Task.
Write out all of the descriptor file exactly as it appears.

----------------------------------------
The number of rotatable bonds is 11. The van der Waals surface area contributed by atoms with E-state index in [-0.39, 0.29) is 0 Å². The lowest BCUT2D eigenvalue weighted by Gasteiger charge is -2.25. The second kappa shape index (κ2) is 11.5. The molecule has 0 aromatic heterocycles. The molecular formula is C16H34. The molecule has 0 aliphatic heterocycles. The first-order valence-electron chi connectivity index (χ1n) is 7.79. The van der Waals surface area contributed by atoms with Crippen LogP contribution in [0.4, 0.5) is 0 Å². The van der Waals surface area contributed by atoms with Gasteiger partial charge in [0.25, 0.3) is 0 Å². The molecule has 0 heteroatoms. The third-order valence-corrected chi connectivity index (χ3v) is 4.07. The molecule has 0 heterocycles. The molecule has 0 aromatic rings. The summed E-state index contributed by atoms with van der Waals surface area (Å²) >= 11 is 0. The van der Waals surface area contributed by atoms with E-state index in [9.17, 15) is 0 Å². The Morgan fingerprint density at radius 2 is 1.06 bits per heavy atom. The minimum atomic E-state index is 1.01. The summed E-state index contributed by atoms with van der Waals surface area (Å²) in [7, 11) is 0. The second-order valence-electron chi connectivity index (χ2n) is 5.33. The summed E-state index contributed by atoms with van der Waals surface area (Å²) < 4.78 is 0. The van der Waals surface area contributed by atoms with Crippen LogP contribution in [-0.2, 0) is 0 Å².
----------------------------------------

The number of rotatable bonds is 11. The van der Waals surface area contributed by atoms with E-state index in [-0.39, 0.29) is 0 Å². The lowest BCUT2D eigenvalue weighted by Gasteiger charge is -2.25. The second kappa shape index (κ2) is 11.5. The molecule has 0 aromatic heterocycles. The molecular formula is C16H34. The molecule has 0 aliphatic heterocycles. The first-order valence-electron chi connectivity index (χ1n) is 7.79. The van der Waals surface area contributed by atoms with Crippen LogP contribution in [0.4, 0.5) is 0 Å². The van der Waals surface area contributed by atoms with Gasteiger partial charge in [0.25, 0.3) is 0 Å². The molecule has 0 heteroatoms. The third-order valence-corrected chi connectivity index (χ3v) is 4.07. The molecule has 0 heterocycles. The molecule has 0 aromatic rings. The summed E-state index contributed by atoms with van der Waals surface area (Å²) >= 11 is 0. The van der Waals surface area contributed by atoms with E-state index in [9.17, 15) is 0 Å². The Morgan fingerprint density at radius 2 is 1.06 bits per heavy atom. The minimum atomic E-state index is 1.01. The summed E-state index contributed by atoms with van der Waals surface area (Å²) in [7, 11) is 0. The second-order valence-electron chi connectivity index (χ2n) is 5.33. The summed E-state index contributed by atoms with van der Waals surface area (Å²) < 4.78 is 0. The van der Waals surface area contributed by atoms with Crippen LogP contribution in [-0.2, 0) is 0 Å².